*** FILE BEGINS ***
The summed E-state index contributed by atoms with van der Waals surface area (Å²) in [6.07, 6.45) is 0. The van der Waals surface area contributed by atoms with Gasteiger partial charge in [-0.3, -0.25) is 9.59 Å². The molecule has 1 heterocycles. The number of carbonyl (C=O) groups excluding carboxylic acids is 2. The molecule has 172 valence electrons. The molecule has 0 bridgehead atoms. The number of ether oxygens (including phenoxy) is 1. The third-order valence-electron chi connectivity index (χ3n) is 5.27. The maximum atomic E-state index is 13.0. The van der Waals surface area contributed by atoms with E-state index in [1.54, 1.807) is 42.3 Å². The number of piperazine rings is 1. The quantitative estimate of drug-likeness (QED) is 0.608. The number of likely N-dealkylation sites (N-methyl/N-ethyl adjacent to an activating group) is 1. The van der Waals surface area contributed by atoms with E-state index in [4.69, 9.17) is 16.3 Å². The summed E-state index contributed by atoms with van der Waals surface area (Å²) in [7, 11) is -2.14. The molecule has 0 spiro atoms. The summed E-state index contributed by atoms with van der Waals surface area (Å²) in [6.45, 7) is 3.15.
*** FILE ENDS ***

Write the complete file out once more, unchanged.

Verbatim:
The summed E-state index contributed by atoms with van der Waals surface area (Å²) in [6.07, 6.45) is 0. The van der Waals surface area contributed by atoms with Gasteiger partial charge in [-0.3, -0.25) is 9.59 Å². The molecule has 1 heterocycles. The number of carbonyl (C=O) groups excluding carboxylic acids is 2. The molecule has 172 valence electrons. The molecule has 0 bridgehead atoms. The number of ether oxygens (including phenoxy) is 1. The third-order valence-electron chi connectivity index (χ3n) is 5.27. The maximum atomic E-state index is 13.0. The van der Waals surface area contributed by atoms with E-state index in [1.54, 1.807) is 42.3 Å². The number of piperazine rings is 1. The quantitative estimate of drug-likeness (QED) is 0.608. The number of likely N-dealkylation sites (N-methyl/N-ethyl adjacent to an activating group) is 1. The van der Waals surface area contributed by atoms with E-state index in [4.69, 9.17) is 16.3 Å². The summed E-state index contributed by atoms with van der Waals surface area (Å²) in [7, 11) is -2.14. The molecule has 0 spiro atoms. The summed E-state index contributed by atoms with van der Waals surface area (Å²) in [6.45, 7) is 3.15.